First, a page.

So much to explore, so little time! Dig into our list of exciting locations around the Wendover area. Wendover has everything from beautiful mountain ranges to soothing hot springs. Whatever you are in the mood for, Wendover has something thrilling for you to explore!
The Bonneville Salt Flats
It’s hard to imagine that the desert lands East of Wendover were once part of the ancient Lake Bonneville. 1,000 feet deep and 325 meters wide, Lake Bonneville was sure to leave its mark it evaporated. Massive mineral deposits (90% of which were pure salt) had nowhere to go, leaving miles and miles of smooth white salt, reaching a depth of up to 5 feet at its center.
When “Big Bill” Rischel tried to cross the flats in 1896, he decided that crossing the vast stretch of land with only a bicycle was the wrong approach. He returned in 1907 to see if driving over the flats was a better option. After a test run in his Pierce-Arrow, Rischel knew he had a big opportunity on his hands. As the automotive editor of the Salt Lake Tribune, he was the right person to take advantage of it.
Start Your Engines
Big Bill organized his first race on August 12, 1914. He invited “Terrible” Teddy Tetzlaff, Billy “Coal Oil” Carlson, and Wilburn D’Alene to be the racers. “Terrible” Teddy came away in first place, setting the first Bonneville land speed record at 142.85 mph. Although the record couldn’t be officially recorded due to mirages’ interference with the speed readings, one of the Silver Island Mountain Range peaks surrounding the Salt Flats is now named after him.
In 1932, it was Ab Jenkin’s turn for a chance to put the Bonneville Salt Flats on the map. That he did, testing and improving a new car by driving an average of 112.916 mph over a 24-hour period. In 1933, he did it again, this time averaging 125 mph on the oval test course.
It wasn’t long before a few famous British racers took notice of this prime racing land. John Cobb, George Eyston, and Malcolm Campbell couldn’t resist the ideal driving conditions of this ancient lake bed, and their prominence in the racing arena put these salt flats on the map for good.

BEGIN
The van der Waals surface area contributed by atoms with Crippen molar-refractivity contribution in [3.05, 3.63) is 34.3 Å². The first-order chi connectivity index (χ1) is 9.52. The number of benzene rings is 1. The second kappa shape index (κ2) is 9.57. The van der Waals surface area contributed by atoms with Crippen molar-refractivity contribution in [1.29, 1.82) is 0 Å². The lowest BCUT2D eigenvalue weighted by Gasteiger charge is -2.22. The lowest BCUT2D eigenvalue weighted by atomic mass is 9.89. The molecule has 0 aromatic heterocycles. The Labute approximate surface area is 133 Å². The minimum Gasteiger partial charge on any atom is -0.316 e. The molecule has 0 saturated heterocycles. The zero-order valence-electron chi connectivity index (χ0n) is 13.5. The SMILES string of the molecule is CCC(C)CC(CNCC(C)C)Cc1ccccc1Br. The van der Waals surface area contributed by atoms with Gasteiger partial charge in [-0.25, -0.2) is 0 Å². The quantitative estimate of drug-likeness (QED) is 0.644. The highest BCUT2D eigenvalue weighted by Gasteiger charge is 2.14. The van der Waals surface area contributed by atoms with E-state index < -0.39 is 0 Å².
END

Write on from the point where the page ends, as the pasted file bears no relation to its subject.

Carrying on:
The Bonneville Raceway’s current land speed record is a whopping 622.407 mph, accomplished by Gary Gabelich in 1970.
The Bonneville Salt Flats are known for more than their land speed records, however. The otherworldly landscape has been a popular site for filming music videos and movie scenes, like Demi Lovato’s music video for “Skyscraper,” the movie Independence Day, and The World’s Fastest Indian. It’s also a popular site for photo shoots for amateur and professional photographers.
Bonneville Speed Museum
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The vast desert plains surrounding Wendover have proven to be irresistible backdrops for incredible pieces of artwork. Whether you like to ponder the meaning and purpose of works of art or capture a fun, unique snapshot, you’ll find some amazing pieces worth your time not too far from Wendover’s city limits.
Created by Swedish artist Karl Momen, The Tree of Utah sculpture has truly become a part of Wendover culture. Whimsical and interesting, it’s a fun attraction for all ages to visit and appreciate. The sculpture is an astounding 87 feet tall and took 17 months to complete. Wendover wouldn’t be the same without it.
This is a historic site that is rich in the sights, sounds and feelings that would have been present during the 1940’s when the Army Air Forces were training heavy bombers here. Walking into one of the barracks, hangars or any number of buildings, visitors can almost see the WW II airmen taking part in their training and living here at this isolated yet busy airfield.